Boston - Doctors and medical students gathered at the State House yesterday to meet with the offices of House leadership and their staff, and deliver a letter in support of the 100% Renewable Energy Act filed by Representative Decker and Representative Garballey (H.2836).
"Climate change poses a serious threat to our patients and our healthcare systems,” said Alexander Rabin, MD, Assistant Professor of Medicine at Tufts University School of Medicine in the Division of Pulmonary, Critical Care and Sleep Medicine. “A transition to 100% renewable energy will address the root cause of the problem and improve the health of our communities."
The letter, signed by more than 50 health professionals and medical students, asks legislators to pass the Decker/Garballey 100% Renewable Energy Act, which would transition Massachusetts to 100% renewable electricity by 2035, and 100% renewable energy for heating and transportation by 2045. A majority of members of the House of Representatives have endorsed the bill.
The event follows a symposium held by Environment Massachusetts at Tufts School of Medicine in December, where over 40 health professionals convened to discuss the impacts of climate change on health and the important role of health professionals as advocates for climate policy.
“In the face of climate change denial from Washington and overwhelming evidence that the situation is getting worse, the Commonwealth must fight for clean, renewable energy to sustain the world we live in,” said Representative Sean Garballey, Massachusetts State Representative, 23rd Middlesex District. “This is now above politics. It is a moral issue, a public health issue and it would be unconscionable not to act. This piece of legislation is crucial to the future wellbeing of Massachusetts and the rest of the planet.”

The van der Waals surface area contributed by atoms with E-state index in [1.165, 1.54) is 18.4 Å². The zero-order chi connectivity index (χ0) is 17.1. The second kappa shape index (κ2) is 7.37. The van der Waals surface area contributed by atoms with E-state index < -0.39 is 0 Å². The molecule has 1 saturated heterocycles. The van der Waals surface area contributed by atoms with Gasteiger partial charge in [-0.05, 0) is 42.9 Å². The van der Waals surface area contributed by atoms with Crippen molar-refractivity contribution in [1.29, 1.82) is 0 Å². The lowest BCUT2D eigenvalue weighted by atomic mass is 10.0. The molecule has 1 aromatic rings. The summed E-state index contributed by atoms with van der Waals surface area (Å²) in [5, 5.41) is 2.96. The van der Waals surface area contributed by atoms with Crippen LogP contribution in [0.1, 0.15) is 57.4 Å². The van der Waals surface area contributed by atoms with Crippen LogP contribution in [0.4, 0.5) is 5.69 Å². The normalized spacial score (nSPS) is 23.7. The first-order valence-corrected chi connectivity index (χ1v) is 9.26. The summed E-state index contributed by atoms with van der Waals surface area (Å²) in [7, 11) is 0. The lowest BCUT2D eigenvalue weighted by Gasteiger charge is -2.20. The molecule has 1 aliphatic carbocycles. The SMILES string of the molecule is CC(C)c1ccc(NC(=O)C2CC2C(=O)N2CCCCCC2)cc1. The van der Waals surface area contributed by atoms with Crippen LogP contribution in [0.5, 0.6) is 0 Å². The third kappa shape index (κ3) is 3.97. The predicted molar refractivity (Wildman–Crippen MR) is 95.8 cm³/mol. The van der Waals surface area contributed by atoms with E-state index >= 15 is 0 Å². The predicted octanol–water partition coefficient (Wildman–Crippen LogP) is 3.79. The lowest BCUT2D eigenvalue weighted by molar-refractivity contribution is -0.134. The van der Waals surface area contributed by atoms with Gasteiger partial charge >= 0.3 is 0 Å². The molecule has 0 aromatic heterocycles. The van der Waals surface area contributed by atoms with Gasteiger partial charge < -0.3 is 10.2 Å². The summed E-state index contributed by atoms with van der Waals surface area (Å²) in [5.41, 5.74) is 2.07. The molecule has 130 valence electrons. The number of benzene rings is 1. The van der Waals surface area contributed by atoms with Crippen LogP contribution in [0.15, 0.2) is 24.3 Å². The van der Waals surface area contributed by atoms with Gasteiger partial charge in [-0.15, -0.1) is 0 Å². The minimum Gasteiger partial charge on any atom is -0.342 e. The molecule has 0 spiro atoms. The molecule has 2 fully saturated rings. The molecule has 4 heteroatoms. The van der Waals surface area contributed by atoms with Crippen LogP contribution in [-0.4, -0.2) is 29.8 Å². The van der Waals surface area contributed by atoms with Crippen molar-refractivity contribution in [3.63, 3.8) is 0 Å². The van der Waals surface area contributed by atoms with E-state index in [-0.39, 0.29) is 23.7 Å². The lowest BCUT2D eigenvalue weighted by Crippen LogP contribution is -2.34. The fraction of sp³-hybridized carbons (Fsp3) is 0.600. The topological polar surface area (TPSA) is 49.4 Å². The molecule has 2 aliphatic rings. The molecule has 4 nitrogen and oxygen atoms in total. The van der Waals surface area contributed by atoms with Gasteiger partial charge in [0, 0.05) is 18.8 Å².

Pollution from the combustion of fossil fuels is linked to a wide range of health problems, including asthma, cardiovascular disease, and premature death. These effects are particularly felt by the most vulnerable populations, including children and the elderly.
“Children are disproportionately harmed by the climate crisis, and every baby born today faces an uncertain future because of climate-related disruption,” said Elizabeth Pinsky, MD, Pediatrician and Child Psychiatrist at Massachusetts General Hospital. “Children have had an oversized impact on the climate crisis through activism, and adults -- including physicians and other healthcare providers -- have a moral obligation to support their efforts.”
Burning fossil fuels is also contributing to rising temperatures, which are linked to an increased rate of hospitalizations for life-threatening conditions like kidney failure and respiratory exacerbations. A warming environment also leads to an increased prevalence of vector borne diseases like West Nile Virus and Eastern Equine Encephalitis.
Health professionals are adding their voices to the growing movement of advocates for 100% renewable energy in Massachusetts. Last week, more than 150 youth activists from across the state held a lobby day at the State House in support of the 100% Renewable Energy Act and carbon pricing.
“The health care sector contributes to the climate crisis and is responsible for 10% of US greenhouse gas emissions, which is contrary to the oath to ‘do no harm.”’ said Amy Collins, MD, Senior Clinical Advisor for Physician Engagement at Health Care Without Harm and Emergency Medicine Physician at MetroWest Medical Center. “As trusted leaders, physicians and other health professionals have many opportunities to promote climate-smart health care and other climate solutions.”
More than 200 major global companies have made commitments to 100% renewable energy as part of the RE100 initiative, including companies like Google, Apple and Bank of America. The healthcare industry is poised to follow suit. Several institutions, including Partners Healthcare and Boston Medical Center, are moving quickly to reduce energy consumption and transition to renewable sources of energy.
“Health professionals witness the impacts of climate change in their patients every single day. If we want to leave a planet that’s livable for future generations, we must listen to their advice and act now to transition to 100% renewable energy,” said Peter Schneider, Clean Energy Organizer at Environment Massachusetts.